Understanding Alzheimers

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Do you possess any kind of brain unhealthy situation. If you does, you better head to the hospital and get your brain check and re-check. And if you are a man, you have to be 25% worry and 35% more alert about your brain condition. Do you ever know why? Man has bigger potential in getting brain disorder namely, Alzheimer than women. This is damn true facts.

INTRODUCTION
Do you know what is Alzheimer? Alzheimer’s is a brain disorder named for German physician Alois Alzheimer, who first described it in 1906. Scientists have learned a great deal about Alzheimer’s disease in the century since Dr. Alzheimer first drew attention to it. Today, we knew that Alzheimer:

  1. Has no current cure. If you have Alzheimers, there’s nothing we can do about it especially when it is in a critical stage. But treatments for symptoms, combined with the right services and support, can make life better for the millions of Americans living with Alzheimer’s. There is an accelerating worldwide effort under way to find better ways to treat the disease, delay its onset, or prevent it from developing.
  2. Is a progressively fatal brain disease. As many as 5.3 million Americans are living with Alzheimer’s disease. Alzheimer’s destroys brain cells, causing memory loss and problems with thinking and behavior severe enough to affect work, lifelong hobbies or social life. Alzheimer’s gets worse over time, and it is fatal. Today it is the seventh-leading cause of death in the United States.
  3. Is the most common form of dementia. A general term for memory loss and other intellectual abilities serious enough to interfere with daily life. Alzheimer’s disease accounts for 50 to 70 percent of dementia cases. Other types of dementia include vascular dementia, mixed dementia, dementia with lewy bodies and etc.

Early-stage of Alzheimer
Early-stage is the early part of Alzheimer’s disease when problems with memory, thinking and concentration may begin to appear in a doctor’s interview or medical tests. Individuals in the early-stage typically need minimal assistance with simple daily routines. At the time of a diagnosis, an individual is not necessarily in the early stage of the disease; he or she may have progressed beyond the early stage.

Younger-onset of Alzheimer
The term younger-onset refers to Alzheimer’s that occurs in a person under age 65. Younger-onset individuals may be employed or have children still living at home. Issues facing families include ensuring financial security, obtaining benefits and helping children cope with the disease. People who have younger-onset dementia may be in any stage of dementia – early, middle or late. Experts estimate that some 500,000 people in their 30s, 40s and 50s have Alzheimer’s disease or a related dementia.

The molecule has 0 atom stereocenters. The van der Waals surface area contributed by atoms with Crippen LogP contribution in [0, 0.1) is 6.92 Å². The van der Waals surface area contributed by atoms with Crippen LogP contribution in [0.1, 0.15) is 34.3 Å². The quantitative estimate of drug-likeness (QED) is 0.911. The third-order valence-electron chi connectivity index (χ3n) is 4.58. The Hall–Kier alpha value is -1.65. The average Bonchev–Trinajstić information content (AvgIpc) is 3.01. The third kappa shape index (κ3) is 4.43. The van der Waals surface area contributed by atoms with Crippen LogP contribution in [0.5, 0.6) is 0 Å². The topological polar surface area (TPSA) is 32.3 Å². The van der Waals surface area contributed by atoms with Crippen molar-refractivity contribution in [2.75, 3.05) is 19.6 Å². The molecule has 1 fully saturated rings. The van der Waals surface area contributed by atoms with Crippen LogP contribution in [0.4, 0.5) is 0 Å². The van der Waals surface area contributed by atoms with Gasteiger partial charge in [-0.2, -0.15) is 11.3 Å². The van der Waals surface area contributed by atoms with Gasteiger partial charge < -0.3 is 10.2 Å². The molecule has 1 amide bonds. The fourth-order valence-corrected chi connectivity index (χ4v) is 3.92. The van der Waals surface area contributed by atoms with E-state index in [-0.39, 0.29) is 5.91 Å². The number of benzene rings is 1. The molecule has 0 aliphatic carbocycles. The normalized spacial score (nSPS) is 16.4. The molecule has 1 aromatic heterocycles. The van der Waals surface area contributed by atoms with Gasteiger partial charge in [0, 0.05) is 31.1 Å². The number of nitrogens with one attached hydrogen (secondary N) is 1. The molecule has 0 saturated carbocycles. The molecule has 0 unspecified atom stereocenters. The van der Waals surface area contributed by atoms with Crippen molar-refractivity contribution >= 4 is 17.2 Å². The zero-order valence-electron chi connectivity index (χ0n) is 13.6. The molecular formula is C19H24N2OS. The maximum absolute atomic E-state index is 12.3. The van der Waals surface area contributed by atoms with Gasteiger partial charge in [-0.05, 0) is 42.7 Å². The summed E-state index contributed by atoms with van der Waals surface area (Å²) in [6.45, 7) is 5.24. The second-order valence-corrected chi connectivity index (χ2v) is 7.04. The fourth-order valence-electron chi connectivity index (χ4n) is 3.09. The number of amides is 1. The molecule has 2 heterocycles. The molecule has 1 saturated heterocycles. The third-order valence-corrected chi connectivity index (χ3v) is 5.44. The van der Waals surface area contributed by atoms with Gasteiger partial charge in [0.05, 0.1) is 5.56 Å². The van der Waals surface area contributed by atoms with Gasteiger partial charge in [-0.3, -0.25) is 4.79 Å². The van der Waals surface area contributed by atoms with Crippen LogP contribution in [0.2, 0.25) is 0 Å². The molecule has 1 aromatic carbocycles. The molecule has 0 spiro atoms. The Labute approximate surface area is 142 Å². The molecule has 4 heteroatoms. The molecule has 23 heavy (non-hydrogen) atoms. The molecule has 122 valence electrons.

Plaques and tangles
Two abnormal structures called plaques and tangles are prime suspects in damaging and killing nerve cells. Plaques and tangles were among the abnormalities that Dr. Alois Alzheimer saw in the brain of Auguste D., although he called them different names.

  1. Plaques : build up between nerve cells. They contain deposits of a protein fragment called beta-amyloid (BAY-tuh AM-uh-loyd). Tangles are twisted fibers of another protein called tau (rhymes with “wow”).
  2. Tangles :form inside dying cells. Though most people develop some plaques and tangles as they age, those with Alzheimer’s tend to develop far more. The plaques and tangles tend to form in a predictable pattern, beginning in areas important in learning and memory and then spreading to other regions.

A bit of Alois Alzheimer
At a scientific meeting in November 1906, German physician Alois Alzheimer presented the case of “Frau Auguste D.,” a 51-year-old woman brought to see him in 1901 by her family. Auguste had developed problems with memory, unfounded suspicions that her husband was unfaithful, and difficulty speaking and understanding what was said to her. Her symptoms rapidly grew worse, and within a few years she was bedridden. She died in Spring 1906.

Dr. Alzheimer had never before seen anyone like Auguste D., and he gained the family’s permission to perform an autopsy. In Auguste’s brain, he saw dramatic shrinkage, especially of the cortex, the outer layer involved in memory, thinking, judgment and speech. Under the microscope, he also saw widespread fatty deposits in small blood vessels, dead and dying brain cells, and abnormal deposits in and around cells.

The condition entered the medical literature in 1907, when Alzheimer published his observations about Auguste D. In 1910, Emil Kraepelin, a psychiatrist noted for his work in naming and classifying brain disorders, proposed that the disease be named after Alzheimer.

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